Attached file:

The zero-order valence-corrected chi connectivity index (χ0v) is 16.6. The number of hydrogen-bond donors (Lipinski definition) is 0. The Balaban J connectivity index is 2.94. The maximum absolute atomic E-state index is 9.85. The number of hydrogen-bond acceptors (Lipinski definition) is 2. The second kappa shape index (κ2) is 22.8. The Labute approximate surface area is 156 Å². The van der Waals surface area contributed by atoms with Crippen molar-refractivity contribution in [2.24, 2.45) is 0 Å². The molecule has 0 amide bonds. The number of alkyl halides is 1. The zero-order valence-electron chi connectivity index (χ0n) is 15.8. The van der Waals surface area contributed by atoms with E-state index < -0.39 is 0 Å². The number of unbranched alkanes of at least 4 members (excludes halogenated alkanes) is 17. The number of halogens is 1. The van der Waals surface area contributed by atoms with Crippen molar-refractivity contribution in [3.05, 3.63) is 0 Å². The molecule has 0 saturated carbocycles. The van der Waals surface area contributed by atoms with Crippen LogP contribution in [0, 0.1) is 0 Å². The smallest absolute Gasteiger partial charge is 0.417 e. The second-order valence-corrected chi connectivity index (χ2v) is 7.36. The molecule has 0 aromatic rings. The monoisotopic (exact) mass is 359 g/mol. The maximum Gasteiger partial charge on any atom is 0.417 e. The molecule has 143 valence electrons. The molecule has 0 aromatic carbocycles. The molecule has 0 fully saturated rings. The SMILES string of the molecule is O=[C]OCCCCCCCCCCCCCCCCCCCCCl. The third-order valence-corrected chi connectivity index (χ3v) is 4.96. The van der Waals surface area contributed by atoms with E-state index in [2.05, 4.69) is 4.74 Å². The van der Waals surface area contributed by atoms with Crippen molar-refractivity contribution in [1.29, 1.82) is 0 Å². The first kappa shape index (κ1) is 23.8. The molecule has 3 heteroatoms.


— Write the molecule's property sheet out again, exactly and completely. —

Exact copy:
The zero-order valence-corrected chi connectivity index (χ0v) is 16.6. The number of hydrogen-bond donors (Lipinski definition) is 0. The Balaban J connectivity index is 2.94. The maximum absolute atomic E-state index is 9.85. The number of hydrogen-bond acceptors (Lipinski definition) is 2. The second kappa shape index (κ2) is 22.8. The Labute approximate surface area is 156 Å². The van der Waals surface area contributed by atoms with Crippen molar-refractivity contribution in [2.24, 2.45) is 0 Å². The molecule has 0 amide bonds. The number of alkyl halides is 1. The zero-order valence-electron chi connectivity index (χ0n) is 15.8. The van der Waals surface area contributed by atoms with E-state index < -0.39 is 0 Å². The number of unbranched alkanes of at least 4 members (excludes halogenated alkanes) is 17. The number of halogens is 1. The van der Waals surface area contributed by atoms with Crippen molar-refractivity contribution in [3.05, 3.63) is 0 Å². The molecule has 0 saturated carbocycles. The van der Waals surface area contributed by atoms with Crippen LogP contribution in [0, 0.1) is 0 Å². The smallest absolute Gasteiger partial charge is 0.417 e. The second-order valence-corrected chi connectivity index (χ2v) is 7.36. The molecule has 0 aromatic rings. The monoisotopic (exact) mass is 359 g/mol. The maximum Gasteiger partial charge on any atom is 0.417 e. The molecule has 143 valence electrons. The molecule has 0 aromatic carbocycles. The molecule has 0 fully saturated rings. The SMILES string of the molecule is O=[C]OCCCCCCCCCCCCCCCCCCCCCl. The third-order valence-corrected chi connectivity index (χ3v) is 4.96. The van der Waals surface area contributed by atoms with E-state index in [2.05, 4.69) is 4.74 Å². The van der Waals surface area contributed by atoms with Crippen molar-refractivity contribution in [1.29, 1.82) is 0 Å². The first kappa shape index (κ1) is 23.8. The molecule has 3 heteroatoms.